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Is it possible to bevel the outline of a procedural texture?

This would be the desired effect (result prepared with an image editor):

Beveled Brick Texture (desired result)

For example, we have the default Brick Texture, and its Mortar Size can be thickened, but there is no built-in parameter to taper off the edge with a bevel to give it a more rounded look.

Brick Mortar Size - comparison

Bricks with the default settings (left) and thickened mortar (right)

The best idea I can think of is to stack Brick Texture nodes of different Mortar Sizes to create a stepped gradient. That however has resolution limitations, plus using that many nodes may negatively impact render time.

So I am wondering if anyone with a bit more vector know-how than myself knows of a way to generate a vector curve that transitions between two mortar sizes to achieve the result more elegantly. Any ideas?

Here is a concept image - the blue curves representing the vector transition:

Vector transitions visualized in transition between two brick patterns

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  • $\begingroup$ This is not possible by default. it will take some complex work arounds if possible at all. $\endgroup$ – VRM Nov 5 '15 at 2:27
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    $\begingroup$ I have pondered how to do this exact type of thing in my head for a long time. As far as I can figure out it is not possible. Cycles has no concept of an entire texture, just the color of the pixel of the texture at the particular point given by the mapping coordinates of the point where the current ray has stuck the object. (If that made any sense at all.) $\endgroup$ – PGmath Nov 5 '15 at 2:28
  • $\begingroup$ @PGmath Nice to know I'm not the only one pondering. I just added a concept image to the question, but I don't know that it helps or changes anything. It seems like there ought to be a way to push vector data through the brick texture on its Z axis and bend it toward a target (the smaller brick faces). But I get what you're saying as well, and I'm not surprised that people are saying it's probably not possible. I had to ask the question though to ease my curiosity. $\endgroup$ – Mentalist Nov 6 '15 at 15:01
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    $\begingroup$ I think OSL would be ideal for this ? $\endgroup$ – zeffii Nov 6 '15 at 15:04
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Based on a modified version of this OSL bricks shader, I added a smoothness parameter that generates a smoother transition from the mortar color to the brick color (Currently will work in the desired manner only with values ranging from 1-10. Will probably improve algorithm tomorrow).

# include "stdosl.h"

shader brick(
    float BMWIDTH = 5,
    float BMHEIGHT = 5,
    float MORTARTHICKNESS = 0.1,
    point Vector = P,
    int   smoothness = 1,
    color Cbrick = color (0.5,0.15,0.14),
    color Cmortar = color(0.5, 0.5, 0.5),
    output color Col_Out = color(0.7)
)

{
    color Ct;
    point Nf;
    float ss;
    float tt;
    float th;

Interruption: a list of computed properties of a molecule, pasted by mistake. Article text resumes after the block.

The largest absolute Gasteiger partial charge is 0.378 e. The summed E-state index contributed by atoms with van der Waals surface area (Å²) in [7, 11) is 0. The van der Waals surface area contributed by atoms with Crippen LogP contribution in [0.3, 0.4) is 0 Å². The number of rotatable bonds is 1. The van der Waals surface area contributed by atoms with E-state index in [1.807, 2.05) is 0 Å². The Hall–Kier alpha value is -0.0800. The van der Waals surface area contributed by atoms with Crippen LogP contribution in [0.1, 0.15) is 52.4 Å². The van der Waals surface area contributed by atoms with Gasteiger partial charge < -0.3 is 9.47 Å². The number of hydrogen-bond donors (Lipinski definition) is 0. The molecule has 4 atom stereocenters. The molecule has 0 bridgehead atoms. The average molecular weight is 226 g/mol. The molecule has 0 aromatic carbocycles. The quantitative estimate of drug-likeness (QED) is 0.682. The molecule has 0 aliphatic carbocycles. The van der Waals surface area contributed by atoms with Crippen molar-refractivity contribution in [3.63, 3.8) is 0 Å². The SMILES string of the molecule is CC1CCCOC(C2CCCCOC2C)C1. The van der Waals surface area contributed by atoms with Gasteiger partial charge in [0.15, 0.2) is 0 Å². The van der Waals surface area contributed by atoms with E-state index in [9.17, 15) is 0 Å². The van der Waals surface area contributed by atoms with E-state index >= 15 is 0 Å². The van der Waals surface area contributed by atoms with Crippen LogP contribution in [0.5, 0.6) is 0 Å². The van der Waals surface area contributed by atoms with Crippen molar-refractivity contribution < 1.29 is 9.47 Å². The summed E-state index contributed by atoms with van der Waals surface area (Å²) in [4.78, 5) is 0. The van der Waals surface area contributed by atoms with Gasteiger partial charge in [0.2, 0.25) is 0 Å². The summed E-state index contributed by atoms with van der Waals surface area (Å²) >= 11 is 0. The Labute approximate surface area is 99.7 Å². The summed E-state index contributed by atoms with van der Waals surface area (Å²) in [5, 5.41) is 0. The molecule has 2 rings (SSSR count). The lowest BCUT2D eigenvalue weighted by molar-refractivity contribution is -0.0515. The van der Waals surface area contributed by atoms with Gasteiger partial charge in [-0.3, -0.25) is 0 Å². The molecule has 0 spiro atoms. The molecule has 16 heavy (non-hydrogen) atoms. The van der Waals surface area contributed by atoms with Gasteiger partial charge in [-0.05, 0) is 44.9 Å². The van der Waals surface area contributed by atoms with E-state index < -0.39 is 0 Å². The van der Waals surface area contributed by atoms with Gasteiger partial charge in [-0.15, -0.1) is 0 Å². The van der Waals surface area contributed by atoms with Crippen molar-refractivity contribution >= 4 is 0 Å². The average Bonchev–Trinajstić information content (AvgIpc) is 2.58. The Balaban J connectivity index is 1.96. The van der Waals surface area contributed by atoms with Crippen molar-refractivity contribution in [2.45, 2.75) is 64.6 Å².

float sbrick;
    float tbrick;
    float w;
    float h;

    float x = Vector[0];
    float y = Vector[1];

    float smoothnessFac = 0.1;
    for ( int i = 0; i < smoothness; i++ ) {
        float MWF = MORTARTHICKNESS * ( 1 + i * smoothnessFac ) * 0.5 / BMWIDTH;
        float MHF = MORTARTHICKNESS * ( 1 + i * smoothnessFac ) * 0.5 / BMHEIGHT;

        ss = x / BMWIDTH;
        tt = y / BMHEIGHT;

        if (mod(tt * 0.5, 1) > 0.5)
        {
            ss += 0.5;
        }

        sbrick = floor(ss);
        tbrick = floor(tt);

        ss -= sbrick;
        tt -= tbrick;

        w = step(MWF,ss)  - step(1-MWF,ss);
        h = step(MHF, tt) - step(1-MHF, tt);

        if ( i == 0 ) {
            Ct = mix(Cmortar, Cbrick, w*h);
        } else {
            color current = mix(Cmortar, Cbrick, w*h);
            Ct = mix( Ct, current, 1 - i * smoothnessFac );
        }
    }

    Col_Out = Ct;
}

Demo

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  • $\begingroup$ This is awesome! Nicely done. Any idea why the scale is so different from the Cycles Brick Texture? I made a cube and plugged the same vector data into both textures but the OSL texture is huge and I can't seem to get it to line up with the Cycles one. (I tried to layer them with a MixRGB node on Multiply so that the brick color variation of the original Cycles texture gets included) $\endgroup$ – Mentalist Nov 8 '15 at 2:04
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There's something of a workaround, but it stops you from being able to tweak it. Turn all the settings black and white and render it with a shadeless node (hook it up to the emission color) on a plan large enough for your texturing needs. Render and save the image. Blur the edges in an outside image editor, making sure you keep the blurring within the boundaries of the white bricks. Alternately, for a sharper bevel, apply 50% gray to the inner edges of the bricks. Even a gradient out to the black. Then reapply the texture as an image texture displacement.

The gray is what gives it that level difference.

I hope that helps.

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    $\begingroup$ I think the OP is looking for a procedural method, his example was made using this method. $\endgroup$ – PGmath Nov 6 '15 at 20:45

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